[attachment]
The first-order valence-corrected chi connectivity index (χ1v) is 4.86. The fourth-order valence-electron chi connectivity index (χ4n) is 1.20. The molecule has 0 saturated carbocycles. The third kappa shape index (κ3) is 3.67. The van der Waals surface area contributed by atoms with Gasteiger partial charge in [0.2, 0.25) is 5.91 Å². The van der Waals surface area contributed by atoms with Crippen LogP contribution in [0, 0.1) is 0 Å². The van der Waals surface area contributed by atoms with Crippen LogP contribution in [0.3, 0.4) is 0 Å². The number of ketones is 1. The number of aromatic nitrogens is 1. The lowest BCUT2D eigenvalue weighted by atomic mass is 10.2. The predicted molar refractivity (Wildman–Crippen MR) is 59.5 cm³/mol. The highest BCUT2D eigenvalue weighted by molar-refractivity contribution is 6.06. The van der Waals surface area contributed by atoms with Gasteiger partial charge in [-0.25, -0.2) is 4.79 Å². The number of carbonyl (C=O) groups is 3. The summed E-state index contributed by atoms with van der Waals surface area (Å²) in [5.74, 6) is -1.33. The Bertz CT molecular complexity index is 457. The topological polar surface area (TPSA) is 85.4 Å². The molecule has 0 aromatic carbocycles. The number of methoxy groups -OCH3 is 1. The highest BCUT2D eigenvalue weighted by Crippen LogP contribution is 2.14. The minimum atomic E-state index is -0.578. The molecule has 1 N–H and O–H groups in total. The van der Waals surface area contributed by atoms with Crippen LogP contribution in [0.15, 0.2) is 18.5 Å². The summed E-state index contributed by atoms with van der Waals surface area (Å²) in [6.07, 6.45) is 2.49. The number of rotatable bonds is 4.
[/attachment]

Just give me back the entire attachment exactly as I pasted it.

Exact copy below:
The first-order valence-corrected chi connectivity index (χ1v) is 4.86. The fourth-order valence-electron chi connectivity index (χ4n) is 1.20. The molecule has 0 saturated carbocycles. The third kappa shape index (κ3) is 3.67. The van der Waals surface area contributed by atoms with Gasteiger partial charge in [0.2, 0.25) is 5.91 Å². The van der Waals surface area contributed by atoms with Crippen LogP contribution in [0, 0.1) is 0 Å². The van der Waals surface area contributed by atoms with Crippen LogP contribution in [0.3, 0.4) is 0 Å². The number of ketones is 1. The number of aromatic nitrogens is 1. The lowest BCUT2D eigenvalue weighted by atomic mass is 10.2. The predicted molar refractivity (Wildman–Crippen MR) is 59.5 cm³/mol. The highest BCUT2D eigenvalue weighted by molar-refractivity contribution is 6.06. The van der Waals surface area contributed by atoms with Gasteiger partial charge in [-0.25, -0.2) is 4.79 Å². The number of carbonyl (C=O) groups is 3. The summed E-state index contributed by atoms with van der Waals surface area (Å²) in [5.74, 6) is -1.33. The Bertz CT molecular complexity index is 457. The topological polar surface area (TPSA) is 85.4 Å². The molecule has 0 aromatic carbocycles. The number of methoxy groups -OCH3 is 1. The highest BCUT2D eigenvalue weighted by Crippen LogP contribution is 2.14. The minimum atomic E-state index is -0.578. The molecule has 1 N–H and O–H groups in total. The van der Waals surface area contributed by atoms with Crippen LogP contribution in [0.15, 0.2) is 18.5 Å². The summed E-state index contributed by atoms with van der Waals surface area (Å²) in [6.07, 6.45) is 2.49. The number of rotatable bonds is 4.